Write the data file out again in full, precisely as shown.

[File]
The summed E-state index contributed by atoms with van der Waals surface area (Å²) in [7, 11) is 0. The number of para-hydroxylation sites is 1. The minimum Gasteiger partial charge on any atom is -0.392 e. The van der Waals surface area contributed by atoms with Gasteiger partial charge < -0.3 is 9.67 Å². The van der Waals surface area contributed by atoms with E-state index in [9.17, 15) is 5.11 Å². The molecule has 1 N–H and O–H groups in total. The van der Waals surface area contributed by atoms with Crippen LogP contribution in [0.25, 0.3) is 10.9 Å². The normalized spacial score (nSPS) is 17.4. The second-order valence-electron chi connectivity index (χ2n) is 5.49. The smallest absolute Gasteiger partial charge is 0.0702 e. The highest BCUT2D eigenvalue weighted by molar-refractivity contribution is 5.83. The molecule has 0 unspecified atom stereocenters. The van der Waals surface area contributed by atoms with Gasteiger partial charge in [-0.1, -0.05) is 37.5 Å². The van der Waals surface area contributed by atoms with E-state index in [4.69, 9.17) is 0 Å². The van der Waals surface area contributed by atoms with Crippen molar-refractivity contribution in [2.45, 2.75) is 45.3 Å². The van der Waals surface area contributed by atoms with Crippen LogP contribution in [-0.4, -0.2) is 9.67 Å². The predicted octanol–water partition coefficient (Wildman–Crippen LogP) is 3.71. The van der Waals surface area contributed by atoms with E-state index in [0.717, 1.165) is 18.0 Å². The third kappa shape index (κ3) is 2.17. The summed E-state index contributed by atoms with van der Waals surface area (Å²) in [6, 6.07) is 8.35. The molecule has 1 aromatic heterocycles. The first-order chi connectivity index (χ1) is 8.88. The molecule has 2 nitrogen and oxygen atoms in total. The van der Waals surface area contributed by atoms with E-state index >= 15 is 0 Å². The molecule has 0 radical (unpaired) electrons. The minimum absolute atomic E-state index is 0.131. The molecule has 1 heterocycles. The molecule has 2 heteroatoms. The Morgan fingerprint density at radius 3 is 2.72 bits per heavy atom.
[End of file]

The summed E-state index contributed by atoms with van der Waals surface area (Å²) in [7, 11) is 0. The number of para-hydroxylation sites is 1. The minimum Gasteiger partial charge on any atom is -0.392 e. The van der Waals surface area contributed by atoms with Gasteiger partial charge < -0.3 is 9.67 Å². The van der Waals surface area contributed by atoms with E-state index in [9.17, 15) is 5.11 Å². The molecule has 1 N–H and O–H groups in total. The van der Waals surface area contributed by atoms with Crippen LogP contribution in [0.25, 0.3) is 10.9 Å². The normalized spacial score (nSPS) is 17.4. The second-order valence-electron chi connectivity index (χ2n) is 5.49. The smallest absolute Gasteiger partial charge is 0.0702 e. The highest BCUT2D eigenvalue weighted by molar-refractivity contribution is 5.83. The molecule has 0 unspecified atom stereocenters. The van der Waals surface area contributed by atoms with Gasteiger partial charge in [-0.1, -0.05) is 37.5 Å². The van der Waals surface area contributed by atoms with E-state index in [4.69, 9.17) is 0 Å². The van der Waals surface area contributed by atoms with Crippen molar-refractivity contribution in [2.45, 2.75) is 45.3 Å². The van der Waals surface area contributed by atoms with Crippen LogP contribution in [-0.4, -0.2) is 9.67 Å². The predicted octanol–water partition coefficient (Wildman–Crippen LogP) is 3.71. The van der Waals surface area contributed by atoms with E-state index in [0.717, 1.165) is 18.0 Å². The third kappa shape index (κ3) is 2.17. The summed E-state index contributed by atoms with van der Waals surface area (Å²) in [6, 6.07) is 8.35. The molecule has 1 aromatic heterocycles. The first-order chi connectivity index (χ1) is 8.88. The molecule has 2 nitrogen and oxygen atoms in total. The van der Waals surface area contributed by atoms with E-state index >= 15 is 0 Å². The molecule has 0 radical (unpaired) electrons. The minimum absolute atomic E-state index is 0.131. The molecule has 1 heterocycles. The molecule has 2 heteroatoms. The Morgan fingerprint density at radius 3 is 2.72 bits per heavy atom.